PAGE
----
At 35 years old, Taurasi, who led the team in scoring the past three years, has ceded some of her load to Griner.
“We’ve given Brittney a leadership role, so that it is accountability really,” Coach Brondello said. “She realizes that this is the stage of her career she’s at, so she can’t just impact the team with her ability as a player. She needs to also do it as a leader.”
For her part, Griner has embraced her new role. As for her uptick in scoring, she says she hasn’t been working on anything specific:
“Dee [Diana] told me once just let the game come to you; it’ll find you. So that’s what I did. I just let it find me and then I just kind of started working on my own thing. Everyone says you need to get a hook like Kareem [Abdul-Jabaar], you need to do this, you need to do that. But those guys were perfect because it was their thing and they perfected it. So, I finally found my thing and now I’m trying to perfect it.”
It’s scary to think what kind of numbers Griner has the potential to put up if she does “perfect it.” As for now, opponents are already desperate to try to contain her. And at only 26-years-old, Griner is just entering her prime.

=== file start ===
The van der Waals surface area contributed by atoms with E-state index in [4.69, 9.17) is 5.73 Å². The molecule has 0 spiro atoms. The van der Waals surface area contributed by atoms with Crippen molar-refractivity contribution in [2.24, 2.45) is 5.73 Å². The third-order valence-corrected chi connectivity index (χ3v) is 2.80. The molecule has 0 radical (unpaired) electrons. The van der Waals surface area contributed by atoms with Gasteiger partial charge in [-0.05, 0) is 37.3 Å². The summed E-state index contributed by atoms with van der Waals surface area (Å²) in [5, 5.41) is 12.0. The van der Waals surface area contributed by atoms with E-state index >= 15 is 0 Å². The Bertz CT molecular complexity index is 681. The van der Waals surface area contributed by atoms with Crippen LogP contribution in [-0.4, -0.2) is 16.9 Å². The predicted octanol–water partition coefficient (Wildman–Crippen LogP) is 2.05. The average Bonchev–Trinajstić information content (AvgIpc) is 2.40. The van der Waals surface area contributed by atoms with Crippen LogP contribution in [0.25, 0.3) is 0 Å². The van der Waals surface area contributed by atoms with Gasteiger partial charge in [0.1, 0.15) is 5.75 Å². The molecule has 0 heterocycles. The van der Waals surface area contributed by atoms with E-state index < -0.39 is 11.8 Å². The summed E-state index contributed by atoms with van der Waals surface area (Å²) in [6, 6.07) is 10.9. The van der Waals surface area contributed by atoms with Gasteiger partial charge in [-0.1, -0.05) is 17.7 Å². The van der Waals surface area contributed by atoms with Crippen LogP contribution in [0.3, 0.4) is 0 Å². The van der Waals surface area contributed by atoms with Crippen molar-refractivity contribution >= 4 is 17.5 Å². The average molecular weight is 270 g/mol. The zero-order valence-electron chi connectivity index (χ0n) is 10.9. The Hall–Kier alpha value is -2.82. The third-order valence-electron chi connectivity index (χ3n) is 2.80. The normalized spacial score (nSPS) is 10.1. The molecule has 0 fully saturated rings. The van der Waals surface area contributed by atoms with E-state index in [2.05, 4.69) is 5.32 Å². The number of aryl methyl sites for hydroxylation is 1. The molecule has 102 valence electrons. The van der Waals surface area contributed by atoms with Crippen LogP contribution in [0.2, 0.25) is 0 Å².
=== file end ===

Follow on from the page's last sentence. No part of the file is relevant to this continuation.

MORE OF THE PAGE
Coach Brondello blows her whistle, ending shootaround ahead of the Mercury’s recent game against the Liberty. The rookies congregate around Griner as she collects basketballs off the shooting rack. A two-time youth NFL Punt, Pass & Kick Champion (she was the only girl among a gaggle of boys), Griner rears her leg back and launches the balls into another stratosphere. They disappear in the lights, probably registering on NASA’s radars for a second or two, before crashing down into the stands. Taurasi stands off to the side, a wry smile stretched over her lips, watching as the rookies scamper up into the stands.
“When I was a rookie, I had to shag balls out of the stands. It was my rookie duty,” Griner says proudly. “So now I’m just passing it down to this generation.”
One of the rookies calls down to Griner, asking where the last ball landed. Griner points high up into the stands, rows and rows above the rookie’s head, and laughs.
“Put me on the Cleveland Browns!”